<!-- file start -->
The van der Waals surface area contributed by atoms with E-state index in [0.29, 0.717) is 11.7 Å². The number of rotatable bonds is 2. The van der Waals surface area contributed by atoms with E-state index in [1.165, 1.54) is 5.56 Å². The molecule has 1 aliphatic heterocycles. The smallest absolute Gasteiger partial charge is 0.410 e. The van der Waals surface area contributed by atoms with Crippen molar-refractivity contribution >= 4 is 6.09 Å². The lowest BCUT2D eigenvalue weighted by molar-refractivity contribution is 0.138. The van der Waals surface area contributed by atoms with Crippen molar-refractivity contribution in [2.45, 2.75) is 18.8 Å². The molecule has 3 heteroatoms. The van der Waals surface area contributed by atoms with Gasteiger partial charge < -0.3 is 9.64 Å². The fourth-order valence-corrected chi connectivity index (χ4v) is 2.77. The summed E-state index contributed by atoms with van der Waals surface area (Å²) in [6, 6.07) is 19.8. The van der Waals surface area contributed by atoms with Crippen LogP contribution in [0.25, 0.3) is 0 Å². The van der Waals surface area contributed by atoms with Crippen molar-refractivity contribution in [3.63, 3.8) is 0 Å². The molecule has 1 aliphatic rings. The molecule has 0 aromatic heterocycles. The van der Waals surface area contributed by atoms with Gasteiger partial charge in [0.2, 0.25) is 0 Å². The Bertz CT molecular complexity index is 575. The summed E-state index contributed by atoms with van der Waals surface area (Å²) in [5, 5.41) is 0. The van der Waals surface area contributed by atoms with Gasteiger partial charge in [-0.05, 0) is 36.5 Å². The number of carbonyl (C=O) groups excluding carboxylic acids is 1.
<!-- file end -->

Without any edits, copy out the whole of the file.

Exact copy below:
The van der Waals surface area contributed by atoms with E-state index in [0.29, 0.717) is 11.7 Å². The number of rotatable bonds is 2. The van der Waals surface area contributed by atoms with E-state index in [1.165, 1.54) is 5.56 Å². The molecule has 1 aliphatic heterocycles. The smallest absolute Gasteiger partial charge is 0.410 e. The van der Waals surface area contributed by atoms with Crippen molar-refractivity contribution >= 4 is 6.09 Å². The lowest BCUT2D eigenvalue weighted by molar-refractivity contribution is 0.138. The van der Waals surface area contributed by atoms with Crippen molar-refractivity contribution in [2.45, 2.75) is 18.8 Å². The molecule has 3 heteroatoms. The van der Waals surface area contributed by atoms with Gasteiger partial charge < -0.3 is 9.64 Å². The fourth-order valence-corrected chi connectivity index (χ4v) is 2.77. The summed E-state index contributed by atoms with van der Waals surface area (Å²) in [6, 6.07) is 19.8. The van der Waals surface area contributed by atoms with Crippen LogP contribution in [0.25, 0.3) is 0 Å². The van der Waals surface area contributed by atoms with Crippen molar-refractivity contribution in [3.63, 3.8) is 0 Å². The molecule has 1 aliphatic rings. The molecule has 0 aromatic heterocycles. The van der Waals surface area contributed by atoms with Gasteiger partial charge in [0.2, 0.25) is 0 Å². The Bertz CT molecular complexity index is 575. The summed E-state index contributed by atoms with van der Waals surface area (Å²) in [5, 5.41) is 0. The van der Waals surface area contributed by atoms with Gasteiger partial charge in [-0.05, 0) is 36.5 Å². The number of carbonyl (C=O) groups excluding carboxylic acids is 1.